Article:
The always-vexing question of the ‘right’ way to do a playtext is particularly vexed when it comes to Brecht; to stage Brecht is almost invariably to fail Brecht.
While Brecht’s influence on modern theatre cannot be overstated, mainly through his theory of Verfremdungseffekt, theorist Brecht coexists with Brecht the dramatist and Brecht the theatre-maker, and those among us who assume that the three are always in agreement imbue Bertolt with a Godlike infallibility, and his words with biblical weight. The reality is more complicated. Brecht’s works did not always achieve his theatrical goals, his plays have worked against his intentions, and while much of the program he set for the new theatre (disrupting the illusion, mobilising the audience’s morality, the use of technology, truncation of catharsis, etc) has been the key force propelling 20th-century dramaturgy, he has not always been the one to find the answers to the questions he has posed. Moreover, the effect and effectiveness of Brecht’s theatre has changed with time: his influence has been so thorough that few of his formal inventions have the same freshness today, and the political milieu of 2010 is thoroughly different from what it was before the World War II.
Finally, Brecht the technician and dramaturg has always been undermined by Brecht the epigrammatist. The strength of Brecht’s writing is in his one- and two-liners: ‘what is robbing a bank, compared to founding a bank?’, ‘Would it not be simpler if the government simply dissolved the people and elected another?’, ‘unfortunate is the land that needs heroes.’ There is no opportunity for a good aphorism that Brecht would not use – his epic theatre, in a sense, is an epigrammatic theatre, intended to kick us about with little paradoxes – even when the totality of the work around the two-liner doesn’t hold too well as a result. This is the problem with his musical works: how could a man like that not enjoy a form that is terminally fragmented between songs and prose, a form in which every fifteen minutes one gets to put an accent on the last verse?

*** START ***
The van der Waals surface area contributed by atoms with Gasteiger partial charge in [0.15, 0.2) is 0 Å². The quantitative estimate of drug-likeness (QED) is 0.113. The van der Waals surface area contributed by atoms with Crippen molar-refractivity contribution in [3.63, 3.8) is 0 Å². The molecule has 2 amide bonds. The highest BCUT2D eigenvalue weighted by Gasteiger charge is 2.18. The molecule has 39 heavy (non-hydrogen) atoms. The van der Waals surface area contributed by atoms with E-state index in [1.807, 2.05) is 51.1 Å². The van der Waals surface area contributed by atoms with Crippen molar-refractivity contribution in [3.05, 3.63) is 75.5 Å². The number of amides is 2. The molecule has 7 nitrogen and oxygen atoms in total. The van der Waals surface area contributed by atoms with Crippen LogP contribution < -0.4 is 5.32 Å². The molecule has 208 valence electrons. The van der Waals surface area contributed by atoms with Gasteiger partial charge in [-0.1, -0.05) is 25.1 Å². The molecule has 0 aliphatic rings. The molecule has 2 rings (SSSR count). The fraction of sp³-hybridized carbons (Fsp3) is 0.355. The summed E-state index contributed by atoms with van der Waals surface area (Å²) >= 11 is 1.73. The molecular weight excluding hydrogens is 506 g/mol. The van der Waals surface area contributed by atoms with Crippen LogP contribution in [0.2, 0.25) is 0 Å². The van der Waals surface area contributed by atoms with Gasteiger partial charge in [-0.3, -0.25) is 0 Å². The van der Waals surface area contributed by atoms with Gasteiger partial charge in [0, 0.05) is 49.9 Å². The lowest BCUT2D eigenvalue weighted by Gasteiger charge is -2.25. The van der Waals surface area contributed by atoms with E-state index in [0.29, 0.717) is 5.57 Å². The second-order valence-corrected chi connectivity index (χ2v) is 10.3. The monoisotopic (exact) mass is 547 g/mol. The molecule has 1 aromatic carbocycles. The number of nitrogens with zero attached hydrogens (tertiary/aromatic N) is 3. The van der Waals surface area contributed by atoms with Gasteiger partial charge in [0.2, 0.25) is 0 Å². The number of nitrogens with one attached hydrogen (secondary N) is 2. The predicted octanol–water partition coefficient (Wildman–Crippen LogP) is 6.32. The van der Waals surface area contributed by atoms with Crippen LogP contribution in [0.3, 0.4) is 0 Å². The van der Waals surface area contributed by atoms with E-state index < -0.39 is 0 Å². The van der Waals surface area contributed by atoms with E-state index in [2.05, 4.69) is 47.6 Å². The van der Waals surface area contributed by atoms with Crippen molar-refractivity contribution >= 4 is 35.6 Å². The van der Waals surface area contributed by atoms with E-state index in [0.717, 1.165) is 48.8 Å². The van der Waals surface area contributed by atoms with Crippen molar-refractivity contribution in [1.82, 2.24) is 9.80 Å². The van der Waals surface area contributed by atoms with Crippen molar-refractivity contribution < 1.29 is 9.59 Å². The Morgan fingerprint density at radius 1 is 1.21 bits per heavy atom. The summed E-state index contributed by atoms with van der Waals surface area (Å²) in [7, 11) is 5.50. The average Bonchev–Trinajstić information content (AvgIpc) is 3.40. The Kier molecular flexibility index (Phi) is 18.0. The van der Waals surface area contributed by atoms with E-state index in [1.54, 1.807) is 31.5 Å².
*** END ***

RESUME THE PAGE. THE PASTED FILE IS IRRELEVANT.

The Threepenny Opera was Brecht’s first blockbuster, a huge hit despite the shambolic way in which it was made – or perhaps precisely because of it. It is Brecht at his least cohesive: a plot taken from John Gay’s 1727 opera, a plot only loosely translated into Victorian London slash Weimar Berlin, with characters launching into songs often completely disconnected from their theatrical situation. It was shaped significantly by the strong creative input from everyone involved in the first production, and John Fuegi (perhaps exaggeratedly) credits Elisabeth Hauptmann, Brecht’s lover at the time, with good 80-90% of the text (for which she received a pittance, as is often the case with career-minded men). The day before it opened, the whole crew proclaimed a looming disaster. Instead, it became an overnight success. Brecht himself couldn’t quite admit that the bourgeoisie was enjoying his scathing, subversive critique of their moral universe. But the bourgeoisie hummed the catchy tunes, loved the dark humour: the epigrammatist won by a mile.
This is why it’s difficult to talk about a success or a failure of a production of The Threepenny Opera. Who decides? Can we judge it by the amount of alienation and political commitment it shows? Brecht had read Marx by the time it opened, in 1928, but it would be another full two years before he first tries to sketch the principles of ‘epic theatre’. We cannot really demand from the works of a young man to demonstrate the thinking of the old, not even with theatre’s peculiar understanding of temporality (which is to say, a play is always atemporal to a degree, as it exists now as well as then). How can we judge it by the extent to which it fulfils a program it probably never fulfilled?